By Francis Ogwo
The exchange rate between the naira and dollar closed at N394.3/$1 on Tuesday at NAFEX which was the first trading day of the year.
This figure according to observers is a good omen for the country’s endangered currency as compared to the N410.25 recorded on the last day of trading December 31, 2020.
Reports say the Central Bank’s injection of forex dropped the prices lower on Monday reversing the depreciation recorded on the last day of trading. We had also reported last week that the latest round of adjustment at the I&E window is temporary as the rates could fall back below N400/$1.
However, at the black market where forex traded unofficially, the exchange rate remained stable at N470/$1 on Monday, January 4, 2021. The exchange rate at the parallel market closed at N470/$1 on the last day of trading December 31, 2020. It has been trading at N470/$1 since the 29th of December 2020.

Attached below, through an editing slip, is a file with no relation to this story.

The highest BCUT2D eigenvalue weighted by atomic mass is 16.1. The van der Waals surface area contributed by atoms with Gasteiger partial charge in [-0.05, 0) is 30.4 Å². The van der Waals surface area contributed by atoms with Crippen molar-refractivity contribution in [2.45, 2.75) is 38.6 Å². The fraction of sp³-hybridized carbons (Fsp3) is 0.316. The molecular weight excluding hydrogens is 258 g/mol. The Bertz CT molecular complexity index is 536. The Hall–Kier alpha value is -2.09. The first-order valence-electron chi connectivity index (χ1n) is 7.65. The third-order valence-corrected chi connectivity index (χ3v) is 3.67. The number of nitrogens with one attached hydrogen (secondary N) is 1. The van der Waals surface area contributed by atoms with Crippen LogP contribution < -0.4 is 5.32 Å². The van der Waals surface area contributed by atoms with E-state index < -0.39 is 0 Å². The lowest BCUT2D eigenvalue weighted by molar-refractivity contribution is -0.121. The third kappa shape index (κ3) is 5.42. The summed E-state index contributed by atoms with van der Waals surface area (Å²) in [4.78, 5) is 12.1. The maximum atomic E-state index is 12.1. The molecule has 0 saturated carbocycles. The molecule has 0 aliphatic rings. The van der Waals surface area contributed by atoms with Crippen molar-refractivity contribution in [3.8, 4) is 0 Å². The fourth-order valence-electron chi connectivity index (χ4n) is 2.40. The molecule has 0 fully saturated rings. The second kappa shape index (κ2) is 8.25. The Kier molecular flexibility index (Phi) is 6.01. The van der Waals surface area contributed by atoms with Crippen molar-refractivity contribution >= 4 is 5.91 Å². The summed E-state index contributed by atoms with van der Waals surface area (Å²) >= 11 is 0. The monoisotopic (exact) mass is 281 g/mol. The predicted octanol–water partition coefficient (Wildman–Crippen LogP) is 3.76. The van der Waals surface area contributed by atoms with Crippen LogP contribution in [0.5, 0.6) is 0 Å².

The exchange rate disparity between the parallel market and the official market widened again to N75.7 representing a 16% devaluation differential.
At NAFEX, the Naira appreciated against the dollar at the Investors and Exporters (I&E) window on Monday, closing at N394.30/$1 as against N410.25 reported on December 31, 2020.
This means a N15.95 difference to start the year on a positive note.
The opening indicative rate was N409.93 to a dollar on Thursday. This represents a N17.05 drop when compared to the N392.88 that was recorded on Thursday last week.
The N411.05 to a dollar was the highest rate during intra-day trading before, it still closed at N394.30 to a dollar. It also sold for as low as N387/$1 during intra-day trading.
Forex turnover at the Investor and Exporters (I&E) window declined by 90.3% on Monday, January 4, 2021.
According to a recent data, forex turnover dropped from $235.75 million on Thursday, December 31, 2020, to $22.75 million on Monday, January 4, 2021.
The average daily forex sale for last week was about $169.93 million, which represents a huge increase from the $34.5 million that was recorded the previous week.
The exchange rate is still being affected by low oil prices, dollar scarcity, a backlog of forex demand, and a shaky economy that has been hit by the coronavirus pandemic.
Many are also optimistic of a gradual move of the naira into the green zone with the opening of the borders.